Dezeen Magazine

Bubbletecture author picks five examples of inflatable architecture and design

Five "bubbletecture" projects that show innovation in inflatables

Inflatable architecture is back in fashion says Sharon Francis, author of new book Bubbletecture. She picks out five key examples for Dezeen, including an office with an inflatable facade and a pavilion made out of bubbles.

Set to be published by Phaidon next month, Bubbletecture features more than 200 examples of inflatable architecture and design from the 1960s to the present day.

It aims to show how inflatables are being used in increasingly innovative ways.

"While bouncy castles and pool floats might be the populist face of air-filled objects, this book vividly demonstrates that the that the world of inflatables is far richer," Francis told Dezeen.

Here are Francis' picks of the five key projects featured in the book:

Bubbletecture by Phaidon

Media-ICT Building, Spain, by Enric Ruiz Geli, 2011

"This project uses ETFE (ethylene tetrafluoroethylene) pneumatic panels – lightweight, transparent layers of film inflated with low-pressure air – to create structural, adjustable, thermally-responsive units.

"The building uses renewable energy sources, a green roof and solar panels to reduce carbon emissions by 95 per cent. It is equipped with multiple temperature sensors that collect exterior information to adjust interior conditions.

"I chose this as a lesser-known example of the use of ETFE panels, as opposed to The Eden Project or the Watercube. This building combines a playful expression with a site-responsive, seriously considered sustainability agenda."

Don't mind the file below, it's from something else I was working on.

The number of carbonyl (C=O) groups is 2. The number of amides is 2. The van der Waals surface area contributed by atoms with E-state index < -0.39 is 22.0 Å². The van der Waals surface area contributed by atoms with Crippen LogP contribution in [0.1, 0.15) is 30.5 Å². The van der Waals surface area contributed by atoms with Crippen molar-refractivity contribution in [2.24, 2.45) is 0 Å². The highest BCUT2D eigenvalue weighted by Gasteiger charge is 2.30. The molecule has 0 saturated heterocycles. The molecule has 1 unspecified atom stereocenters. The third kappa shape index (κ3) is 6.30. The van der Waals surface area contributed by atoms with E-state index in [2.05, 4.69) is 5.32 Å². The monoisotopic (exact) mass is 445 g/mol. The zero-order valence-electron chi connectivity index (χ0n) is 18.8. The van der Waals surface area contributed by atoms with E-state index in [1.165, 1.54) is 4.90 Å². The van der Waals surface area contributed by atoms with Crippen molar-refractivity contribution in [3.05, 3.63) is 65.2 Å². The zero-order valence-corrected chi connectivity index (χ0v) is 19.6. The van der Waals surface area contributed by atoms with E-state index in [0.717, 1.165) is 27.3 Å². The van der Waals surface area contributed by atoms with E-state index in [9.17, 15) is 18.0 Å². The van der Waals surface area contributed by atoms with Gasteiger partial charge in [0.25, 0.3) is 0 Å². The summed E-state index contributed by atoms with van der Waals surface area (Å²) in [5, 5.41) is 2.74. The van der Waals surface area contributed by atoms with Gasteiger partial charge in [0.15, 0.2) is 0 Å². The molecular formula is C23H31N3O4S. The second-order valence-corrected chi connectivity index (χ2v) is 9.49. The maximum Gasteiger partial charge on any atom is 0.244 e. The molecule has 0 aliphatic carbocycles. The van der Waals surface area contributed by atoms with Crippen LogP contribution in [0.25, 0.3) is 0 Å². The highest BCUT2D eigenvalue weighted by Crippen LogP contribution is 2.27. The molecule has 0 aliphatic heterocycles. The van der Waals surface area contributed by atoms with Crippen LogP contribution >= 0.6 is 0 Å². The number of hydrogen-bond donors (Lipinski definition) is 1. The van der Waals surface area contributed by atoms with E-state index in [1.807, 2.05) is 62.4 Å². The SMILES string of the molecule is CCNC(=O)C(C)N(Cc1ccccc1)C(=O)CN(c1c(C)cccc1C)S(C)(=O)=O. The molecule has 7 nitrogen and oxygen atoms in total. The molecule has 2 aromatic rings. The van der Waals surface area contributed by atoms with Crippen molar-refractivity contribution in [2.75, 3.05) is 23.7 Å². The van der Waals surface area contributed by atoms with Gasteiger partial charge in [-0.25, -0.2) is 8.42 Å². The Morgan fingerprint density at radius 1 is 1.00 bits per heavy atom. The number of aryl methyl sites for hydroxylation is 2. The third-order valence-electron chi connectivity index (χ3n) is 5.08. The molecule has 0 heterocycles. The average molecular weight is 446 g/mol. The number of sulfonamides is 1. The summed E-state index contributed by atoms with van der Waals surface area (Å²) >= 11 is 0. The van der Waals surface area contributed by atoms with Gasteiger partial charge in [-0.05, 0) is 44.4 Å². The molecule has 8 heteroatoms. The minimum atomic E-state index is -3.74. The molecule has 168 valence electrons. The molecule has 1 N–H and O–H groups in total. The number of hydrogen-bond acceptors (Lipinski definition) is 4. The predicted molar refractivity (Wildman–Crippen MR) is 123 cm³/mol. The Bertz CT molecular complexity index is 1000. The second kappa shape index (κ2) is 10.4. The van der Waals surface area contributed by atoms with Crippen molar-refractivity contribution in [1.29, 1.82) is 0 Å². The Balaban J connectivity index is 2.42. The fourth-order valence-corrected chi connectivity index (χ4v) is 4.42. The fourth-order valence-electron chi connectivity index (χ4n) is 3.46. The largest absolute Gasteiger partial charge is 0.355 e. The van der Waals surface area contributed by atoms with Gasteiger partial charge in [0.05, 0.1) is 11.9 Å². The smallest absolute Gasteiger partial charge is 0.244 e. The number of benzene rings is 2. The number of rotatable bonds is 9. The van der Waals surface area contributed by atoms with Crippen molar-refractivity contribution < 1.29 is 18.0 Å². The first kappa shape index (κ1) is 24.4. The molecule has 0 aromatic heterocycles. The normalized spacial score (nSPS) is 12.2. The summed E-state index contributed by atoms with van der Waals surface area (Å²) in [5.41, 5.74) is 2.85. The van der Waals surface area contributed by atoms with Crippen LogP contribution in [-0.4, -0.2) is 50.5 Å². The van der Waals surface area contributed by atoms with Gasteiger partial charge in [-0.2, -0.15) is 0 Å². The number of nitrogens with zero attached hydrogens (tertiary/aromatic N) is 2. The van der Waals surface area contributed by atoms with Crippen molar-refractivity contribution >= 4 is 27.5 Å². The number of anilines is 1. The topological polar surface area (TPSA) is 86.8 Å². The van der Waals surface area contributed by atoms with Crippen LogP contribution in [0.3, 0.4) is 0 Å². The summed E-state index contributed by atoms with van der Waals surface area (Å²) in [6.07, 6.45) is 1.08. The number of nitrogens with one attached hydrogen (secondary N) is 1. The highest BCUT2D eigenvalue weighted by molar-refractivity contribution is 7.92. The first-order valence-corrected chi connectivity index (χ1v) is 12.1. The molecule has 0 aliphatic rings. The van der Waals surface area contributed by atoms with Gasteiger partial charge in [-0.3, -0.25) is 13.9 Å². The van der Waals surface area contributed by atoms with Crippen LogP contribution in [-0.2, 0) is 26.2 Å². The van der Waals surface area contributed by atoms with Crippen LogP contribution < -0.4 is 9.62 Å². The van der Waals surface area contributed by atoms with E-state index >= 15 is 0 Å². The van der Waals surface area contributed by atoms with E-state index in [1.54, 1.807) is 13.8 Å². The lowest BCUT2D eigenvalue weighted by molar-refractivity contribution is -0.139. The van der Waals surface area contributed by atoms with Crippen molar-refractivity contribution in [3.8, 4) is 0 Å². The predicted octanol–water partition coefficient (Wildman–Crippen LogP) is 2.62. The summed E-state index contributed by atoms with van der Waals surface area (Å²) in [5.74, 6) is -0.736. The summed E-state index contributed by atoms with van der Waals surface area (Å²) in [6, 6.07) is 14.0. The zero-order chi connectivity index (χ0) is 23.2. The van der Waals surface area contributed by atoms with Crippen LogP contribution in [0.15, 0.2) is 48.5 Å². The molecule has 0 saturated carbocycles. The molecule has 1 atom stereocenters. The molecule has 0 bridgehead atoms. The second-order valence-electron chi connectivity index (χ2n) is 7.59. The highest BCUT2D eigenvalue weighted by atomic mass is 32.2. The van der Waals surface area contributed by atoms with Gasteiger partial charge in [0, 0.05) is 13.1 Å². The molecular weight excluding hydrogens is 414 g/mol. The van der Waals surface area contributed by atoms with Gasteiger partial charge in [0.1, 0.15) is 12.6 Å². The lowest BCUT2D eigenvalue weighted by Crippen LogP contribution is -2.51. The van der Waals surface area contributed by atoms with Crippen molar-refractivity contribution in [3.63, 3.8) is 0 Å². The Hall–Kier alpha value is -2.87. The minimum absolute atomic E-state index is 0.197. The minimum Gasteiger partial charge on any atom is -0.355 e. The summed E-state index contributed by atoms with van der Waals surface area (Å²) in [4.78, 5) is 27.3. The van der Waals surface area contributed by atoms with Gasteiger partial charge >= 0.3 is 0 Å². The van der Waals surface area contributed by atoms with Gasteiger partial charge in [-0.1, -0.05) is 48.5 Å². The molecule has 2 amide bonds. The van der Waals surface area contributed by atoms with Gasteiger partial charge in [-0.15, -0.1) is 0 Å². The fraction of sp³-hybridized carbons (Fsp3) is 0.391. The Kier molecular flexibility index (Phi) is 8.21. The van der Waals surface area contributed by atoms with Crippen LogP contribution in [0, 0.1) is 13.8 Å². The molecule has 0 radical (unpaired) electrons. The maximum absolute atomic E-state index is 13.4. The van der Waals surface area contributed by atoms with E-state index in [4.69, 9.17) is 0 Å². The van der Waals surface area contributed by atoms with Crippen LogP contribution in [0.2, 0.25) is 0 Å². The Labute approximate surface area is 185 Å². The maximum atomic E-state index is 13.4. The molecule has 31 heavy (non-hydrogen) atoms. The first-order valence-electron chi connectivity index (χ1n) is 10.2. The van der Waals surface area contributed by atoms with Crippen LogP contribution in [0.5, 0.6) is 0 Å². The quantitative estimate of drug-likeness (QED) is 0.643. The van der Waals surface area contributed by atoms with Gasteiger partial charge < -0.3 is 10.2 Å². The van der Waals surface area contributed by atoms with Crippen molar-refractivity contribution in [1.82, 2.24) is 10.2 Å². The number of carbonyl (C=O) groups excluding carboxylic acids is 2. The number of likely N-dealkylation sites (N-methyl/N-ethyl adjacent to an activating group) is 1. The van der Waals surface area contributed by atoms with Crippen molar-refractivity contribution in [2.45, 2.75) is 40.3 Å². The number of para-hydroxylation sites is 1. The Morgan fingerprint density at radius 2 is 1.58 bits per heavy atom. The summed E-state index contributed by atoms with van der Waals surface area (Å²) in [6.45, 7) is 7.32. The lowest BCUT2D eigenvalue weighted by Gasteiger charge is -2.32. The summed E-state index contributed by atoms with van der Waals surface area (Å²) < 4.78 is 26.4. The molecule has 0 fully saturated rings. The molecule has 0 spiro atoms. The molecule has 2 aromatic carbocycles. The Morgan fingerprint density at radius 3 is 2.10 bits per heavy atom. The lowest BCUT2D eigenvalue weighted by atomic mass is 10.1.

Bubbletecture by Phaidon

Skum, Denmark, by BIG, 2016

"The bubble forms of this inflatable structure create an arc that is both shelter and beacon. Made of the same material as bouncy castles, it is a whimsical structure reminiscent of childhood playgrounds.

"It can be inflated in just seven minutes and is illuminated by LEDs in a rotating spectrum of colours.

"Architecture practice BIG extends the boundaries of design vision and practice methodology. I chose this because BIG's exploration of them puts inflatables in a very contemporary architectonic context. Plus, it's a fun project!"

Bubbletecture by Phaidon

Homogenising and Transforming World by TeamLab, 2014

"This installation by TeamLab explores the idea of human interconnectedness within the digital realm and the capacity of each individual to transform the world in an instant.

"The giant floating orbs contain data-collecting sensors that communicate with each other wirelessly, spreading the data between spheres to create an immersive interactive environment that responds to touch with rippling shifts of colour.

"I find this project delightful. A magical immersive environment is created with a strong conceptual underpinning and the clever integration of technology. I love that the process speaks about human connection."

Bubbletecture by Phaidon

Anda by Tehila Guy, 2014

"Inspired by the blow-up seating of the 1960s, this lightweight chair is a stylish, contemporary take that merges with the whimsy of outdoor pool furniture and the convenience of indoor flat-pack design.

"Structural equilibrium is achieved – and revealed – as the transparent bubble-like cushions apply pressure to the branch-like wooden frame which, in turn, supports the cushions.

"Out of many inflatable seats, I chose this one as it cleverly combines contrasting materiality with structural integrity. It is practical at the same time as elevating a blow-up chair to an elegant piece of furniture."

Bubbletecture by Phaidon

Nawa pavilion, Poland, by Zieta Prozessdesign Studio, 2018

"Comprising 35 highly polished steel arches, this graceful pavilion forms a gateway portal on a small island in Wroclaw, Poland.

"It uses FIDU technology, developed by Zietta, in which two skins of ultra-light steel sheet, welded along the edges, are inflated with compressed air. With a 'controlled loss of control' the durable and stable metal forms take shape.

"Using a process originally developed for furniture manufacture, this project was the first to use the technology at a larger scale. I think the possibilities for future use are fascinating. I also love the controlled randomness of the process."